Frequently Asked Questions
Why Choose an Accredited Criminal Law Specialist?
Choosing the right lawyer to represent you can be a difficult decision.
That assessment covers the following:
- LIV Accredited Specialists must have a minimum of five years full time practice experience and a minimum of three years experience in their area of specialisation.
- LIV Accredited Specialists must maintain a high degree of professional development in their area of specialisation.
- LIV Accredited Specialists must pass a comprehensive examination process, developed by legal professional experts.
- LIV Accredited Specialists must apply for re-accreditation every three years.
You offer a free initial consultation what it's involved?
When you attend for an initial consultation you will usually be holding some paperwork from police (charge sheets or charge and summons). You may or may not have received the preliminary brief of evidence from the police (or other prosecution agency).
The purpose of the consultation at this early stage is to provide you with general advice about the implications of the particular allegation you are facing, but more importantly to ascertain what is most important for you (for example keeping your driver's license, avoiding a criminal conviction, avoiding the prospect of imprisonment).
After some preliminary instructions have been taken, and some discussion about the offence(s) in question, a general strategy will be outlined with you. You will then be provided with a costs disclosure outlining the anticipated expenditure from start to finish. We offer our clients fixed fees for preparation and court appearances, as we find that provides our client's with more certainty as to their expenditure.
How do I avoid a criminal record?
If you are required to attend Court to answer a criminal charge there are 3 ways in which a criminal process may end. The first, is where the prosecution decide to withdraw the criminal charge(s), through the process of negotiation during the criminal litigation process (often at the case conference, or contest mention stages). Secondly, you may be found not guilty at the end of the contested hearing stage. Third, the Court may approve a diversion.
All three avoid the possibility of the Court making a finding of guilt in relation to an offence(s), and thereby avoiding the prospect of a criminal record.
It is important to note that a without conviction outcome does not mean without criminal record. However, even though a criminal record will display both conviction and non-conviction entries, the distinction between being convicted and not being convicted for an offence is still relevant. This is particularly so, as some additional penalties may be triggered upon a conviction for an offence, as opposed to a non-conviction outcome.
It should also be noted that the recording of a conviction following a finding of guilt, is a discretionary feature of the sentencing process. That is to say, that a Court may have to be persuaded as to why they should not record a conviction for a particular offence.
Careful consideration of your case, and your personal circumstances are required in order to determine your best approach to avoiding a criminal record. It is accordingly very important to discuss your position with an experienced criminal lawyer to ensure the best possible outcome available.
Responding to a Family Violence Intervention Order
Deciding how to respond to a Family Violence Intervention Order is a very important and is best discussed with an experienced criminal defence lawyer. In many cases the emotional response is to contest the application.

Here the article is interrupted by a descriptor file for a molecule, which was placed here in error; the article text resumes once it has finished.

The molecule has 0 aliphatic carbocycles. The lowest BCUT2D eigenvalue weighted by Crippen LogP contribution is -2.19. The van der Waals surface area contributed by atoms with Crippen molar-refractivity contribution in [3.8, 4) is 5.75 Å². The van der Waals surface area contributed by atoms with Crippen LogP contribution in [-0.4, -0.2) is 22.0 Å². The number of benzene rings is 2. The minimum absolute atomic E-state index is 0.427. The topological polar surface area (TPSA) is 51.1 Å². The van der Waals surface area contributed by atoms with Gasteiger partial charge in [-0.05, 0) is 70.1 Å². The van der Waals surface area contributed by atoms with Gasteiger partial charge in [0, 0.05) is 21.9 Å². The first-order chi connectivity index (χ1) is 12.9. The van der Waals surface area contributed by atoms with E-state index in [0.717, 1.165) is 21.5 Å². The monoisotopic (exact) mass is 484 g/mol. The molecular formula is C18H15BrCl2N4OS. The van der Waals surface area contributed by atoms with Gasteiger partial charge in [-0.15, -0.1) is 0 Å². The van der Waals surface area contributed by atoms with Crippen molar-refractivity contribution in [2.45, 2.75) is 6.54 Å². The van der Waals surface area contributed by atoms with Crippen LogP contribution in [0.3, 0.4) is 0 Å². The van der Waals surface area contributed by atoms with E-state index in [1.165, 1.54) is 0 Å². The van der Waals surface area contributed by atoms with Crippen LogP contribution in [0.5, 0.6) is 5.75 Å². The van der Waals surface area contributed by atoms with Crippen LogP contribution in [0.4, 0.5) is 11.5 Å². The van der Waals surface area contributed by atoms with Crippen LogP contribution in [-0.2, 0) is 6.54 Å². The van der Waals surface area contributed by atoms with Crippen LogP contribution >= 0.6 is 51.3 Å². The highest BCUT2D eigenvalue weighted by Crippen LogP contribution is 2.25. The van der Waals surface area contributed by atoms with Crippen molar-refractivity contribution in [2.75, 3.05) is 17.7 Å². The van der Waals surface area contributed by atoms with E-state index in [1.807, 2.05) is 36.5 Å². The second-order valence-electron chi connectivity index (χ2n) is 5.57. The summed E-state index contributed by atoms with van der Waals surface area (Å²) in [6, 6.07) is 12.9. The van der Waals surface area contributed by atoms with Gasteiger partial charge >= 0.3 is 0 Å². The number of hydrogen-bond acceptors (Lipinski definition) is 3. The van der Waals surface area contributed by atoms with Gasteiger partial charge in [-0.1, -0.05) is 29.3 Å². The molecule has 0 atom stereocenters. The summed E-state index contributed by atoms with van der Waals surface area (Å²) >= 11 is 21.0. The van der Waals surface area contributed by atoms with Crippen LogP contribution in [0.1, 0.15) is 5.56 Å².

This is of course understandable, as an Intervention Order may impact one parent's ability to have contact with their children; or they may be excluded from the family home. Although an allegation of criminal offending may be the basis of a family violence intervention order, and a criminal charge(s), there are important differences between the jurisdictions. Family Violence Intervention orders are civil applications.
The making of a final intervention order (either by consent, or after a failed contested hearing) does not create a criminal record. It may however have other adverse consequences (related family law applications, firearm licenses).
An adverse finding of fact at the conclusion of a contested family violence intervention order process can have adverse consequences for both the criminal and family law related cases. Accordingly, your best interests are served by speaking to an experienced criminal lawyer, the sooner the better.
I have to attend an interview with police what should I do?
Always get legal advice before participating in a police interview. The police must advise you from the outset of the interview that you do not have to comment to their questions. In other words, you may lawfully answer any question put to you in the record of interview by responding "no comment". They must advise you that you have this right. Exercising this right will not convey to the police that you are being unreasonable, you are simply exercising a right that you have under law.
What documents do I need to organise for court?
Where the decision to plead guilty is clear (full admissions to police), then it is helpful to organise and bring to court documents that can be used to lessen the severity of the outcome you might be facing. These documents include character references, but also documents such as medical reports (physical or mental health) that provide context or help explain the offending. Read our article on what should be covered in a character reference.
It is very important to demonstrate that a period of rehabilitation has occurred prior your attendance at court to finalise your case. This can be demonstrated through the tender of appropriate reports and records (drug counselling, psychological reports, drug screens).